After eight years in office, Indiana Gov. Mitch Daniels may be best known for his aggressive efforts to fuel Indiana’s economy, but he’s also left an unexpected mark on the state’s conservation efforts.
During Daniels’ tenure, Indiana has added more than 50,000 acres of protected wildlife habitat and 3,000 miles of hiking and biking trails.
And, using $21 million from an untapped pot of state money that had been accumulating for years, Daniels has leveraged private and federal money to embark on the biggest land preservation projects in Indiana’s history.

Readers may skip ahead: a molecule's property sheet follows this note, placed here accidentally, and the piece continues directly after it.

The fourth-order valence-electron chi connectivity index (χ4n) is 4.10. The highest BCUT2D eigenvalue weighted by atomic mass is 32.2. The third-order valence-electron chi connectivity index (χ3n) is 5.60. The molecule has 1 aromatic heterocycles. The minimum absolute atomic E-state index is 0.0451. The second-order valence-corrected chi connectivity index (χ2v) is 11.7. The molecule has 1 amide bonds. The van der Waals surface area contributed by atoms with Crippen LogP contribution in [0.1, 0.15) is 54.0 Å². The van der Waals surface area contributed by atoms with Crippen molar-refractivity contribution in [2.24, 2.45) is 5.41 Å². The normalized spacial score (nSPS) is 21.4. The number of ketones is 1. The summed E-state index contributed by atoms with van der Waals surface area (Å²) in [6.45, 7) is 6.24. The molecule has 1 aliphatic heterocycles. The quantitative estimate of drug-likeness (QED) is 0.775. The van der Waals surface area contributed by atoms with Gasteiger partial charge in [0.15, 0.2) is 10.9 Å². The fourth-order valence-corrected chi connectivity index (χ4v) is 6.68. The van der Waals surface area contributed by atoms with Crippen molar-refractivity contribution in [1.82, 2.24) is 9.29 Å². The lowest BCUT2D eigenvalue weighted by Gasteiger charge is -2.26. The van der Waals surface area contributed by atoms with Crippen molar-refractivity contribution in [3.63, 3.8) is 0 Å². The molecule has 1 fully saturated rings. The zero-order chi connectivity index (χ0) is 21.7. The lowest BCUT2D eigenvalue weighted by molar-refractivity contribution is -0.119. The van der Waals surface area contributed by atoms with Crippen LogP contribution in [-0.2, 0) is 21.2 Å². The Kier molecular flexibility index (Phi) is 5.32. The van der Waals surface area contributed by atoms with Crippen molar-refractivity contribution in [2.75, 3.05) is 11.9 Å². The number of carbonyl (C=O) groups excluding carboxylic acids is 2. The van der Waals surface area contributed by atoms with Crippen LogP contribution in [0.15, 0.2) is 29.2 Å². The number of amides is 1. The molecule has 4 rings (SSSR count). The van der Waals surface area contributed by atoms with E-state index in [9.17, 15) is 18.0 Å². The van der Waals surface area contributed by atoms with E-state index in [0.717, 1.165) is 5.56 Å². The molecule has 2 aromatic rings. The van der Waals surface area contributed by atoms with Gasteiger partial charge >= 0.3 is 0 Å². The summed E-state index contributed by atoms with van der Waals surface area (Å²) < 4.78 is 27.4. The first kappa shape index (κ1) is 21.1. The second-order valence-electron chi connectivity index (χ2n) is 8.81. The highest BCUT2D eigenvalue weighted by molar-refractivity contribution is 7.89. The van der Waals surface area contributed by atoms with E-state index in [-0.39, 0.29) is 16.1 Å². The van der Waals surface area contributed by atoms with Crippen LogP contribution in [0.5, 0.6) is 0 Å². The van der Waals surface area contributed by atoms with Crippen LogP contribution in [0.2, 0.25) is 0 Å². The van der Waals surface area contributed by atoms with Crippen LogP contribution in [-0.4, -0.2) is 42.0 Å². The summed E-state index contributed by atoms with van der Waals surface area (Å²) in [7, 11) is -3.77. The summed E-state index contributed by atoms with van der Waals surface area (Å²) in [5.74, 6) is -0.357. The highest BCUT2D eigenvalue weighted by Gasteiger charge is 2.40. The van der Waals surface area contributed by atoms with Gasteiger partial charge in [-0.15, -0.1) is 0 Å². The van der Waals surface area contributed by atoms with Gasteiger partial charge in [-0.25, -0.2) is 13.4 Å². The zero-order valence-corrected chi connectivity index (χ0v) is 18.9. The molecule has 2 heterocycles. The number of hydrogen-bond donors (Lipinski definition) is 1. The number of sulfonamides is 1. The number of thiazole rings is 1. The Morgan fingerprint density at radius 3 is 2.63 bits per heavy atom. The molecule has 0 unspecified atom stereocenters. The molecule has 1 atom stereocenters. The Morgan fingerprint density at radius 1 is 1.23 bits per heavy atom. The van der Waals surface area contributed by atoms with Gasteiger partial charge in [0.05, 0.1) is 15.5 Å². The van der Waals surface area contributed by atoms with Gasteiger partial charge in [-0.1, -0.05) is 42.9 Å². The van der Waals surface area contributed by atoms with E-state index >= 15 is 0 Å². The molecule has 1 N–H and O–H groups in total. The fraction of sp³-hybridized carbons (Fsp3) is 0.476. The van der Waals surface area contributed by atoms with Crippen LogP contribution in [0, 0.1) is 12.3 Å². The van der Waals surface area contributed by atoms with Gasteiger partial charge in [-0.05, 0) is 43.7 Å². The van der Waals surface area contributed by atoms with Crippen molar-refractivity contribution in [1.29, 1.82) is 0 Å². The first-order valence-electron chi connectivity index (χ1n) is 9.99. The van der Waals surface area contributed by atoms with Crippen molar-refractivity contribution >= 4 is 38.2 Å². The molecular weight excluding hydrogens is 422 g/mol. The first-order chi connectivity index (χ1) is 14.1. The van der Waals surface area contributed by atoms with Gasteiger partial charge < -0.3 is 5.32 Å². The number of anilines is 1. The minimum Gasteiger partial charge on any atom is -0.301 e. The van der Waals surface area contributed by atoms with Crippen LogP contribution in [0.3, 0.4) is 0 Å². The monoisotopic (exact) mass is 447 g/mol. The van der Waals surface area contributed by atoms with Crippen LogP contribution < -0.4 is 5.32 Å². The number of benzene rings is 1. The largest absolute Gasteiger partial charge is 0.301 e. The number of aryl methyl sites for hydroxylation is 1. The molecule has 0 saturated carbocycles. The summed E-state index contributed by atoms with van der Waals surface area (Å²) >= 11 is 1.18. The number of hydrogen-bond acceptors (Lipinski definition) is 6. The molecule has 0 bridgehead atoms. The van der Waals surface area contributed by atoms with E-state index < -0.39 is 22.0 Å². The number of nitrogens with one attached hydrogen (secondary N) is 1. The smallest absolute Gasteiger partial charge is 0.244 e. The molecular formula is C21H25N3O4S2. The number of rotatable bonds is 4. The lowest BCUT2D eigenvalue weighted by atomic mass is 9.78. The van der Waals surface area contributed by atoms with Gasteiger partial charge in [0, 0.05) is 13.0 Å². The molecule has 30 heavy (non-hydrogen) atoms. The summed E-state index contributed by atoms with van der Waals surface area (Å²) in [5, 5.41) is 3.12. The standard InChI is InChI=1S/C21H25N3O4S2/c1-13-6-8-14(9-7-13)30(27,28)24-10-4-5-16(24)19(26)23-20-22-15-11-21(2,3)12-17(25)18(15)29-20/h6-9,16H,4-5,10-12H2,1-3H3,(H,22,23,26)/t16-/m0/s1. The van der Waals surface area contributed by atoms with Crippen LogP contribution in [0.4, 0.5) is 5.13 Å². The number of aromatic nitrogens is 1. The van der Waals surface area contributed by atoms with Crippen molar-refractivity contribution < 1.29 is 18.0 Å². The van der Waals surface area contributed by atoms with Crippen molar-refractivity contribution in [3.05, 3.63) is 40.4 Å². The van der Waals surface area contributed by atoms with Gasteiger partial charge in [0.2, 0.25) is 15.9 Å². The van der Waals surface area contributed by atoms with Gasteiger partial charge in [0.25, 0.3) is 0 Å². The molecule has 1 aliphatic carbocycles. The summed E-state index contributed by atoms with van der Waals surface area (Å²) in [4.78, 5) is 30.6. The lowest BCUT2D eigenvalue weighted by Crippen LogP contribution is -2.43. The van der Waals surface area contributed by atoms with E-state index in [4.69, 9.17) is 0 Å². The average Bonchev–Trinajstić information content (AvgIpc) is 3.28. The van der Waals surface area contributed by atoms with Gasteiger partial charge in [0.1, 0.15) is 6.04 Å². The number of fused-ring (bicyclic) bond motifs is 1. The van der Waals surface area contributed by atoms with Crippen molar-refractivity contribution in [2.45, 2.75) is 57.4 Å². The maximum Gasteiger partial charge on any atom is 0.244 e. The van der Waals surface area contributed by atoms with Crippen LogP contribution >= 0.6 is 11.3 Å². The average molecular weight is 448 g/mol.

The Republican Daniels came into office tagged with the nickname, “The Blade,” for the sharp knife he wielded as the President George W. Bush’s federal budget director.
But Mary McConnell, head of the Nature Conservancy in Indiana, says Daniels’ efforts to conserve land for wildlife and recreation has earned him a new title: “He’s the Teddy Roosevelt of Indiana.”
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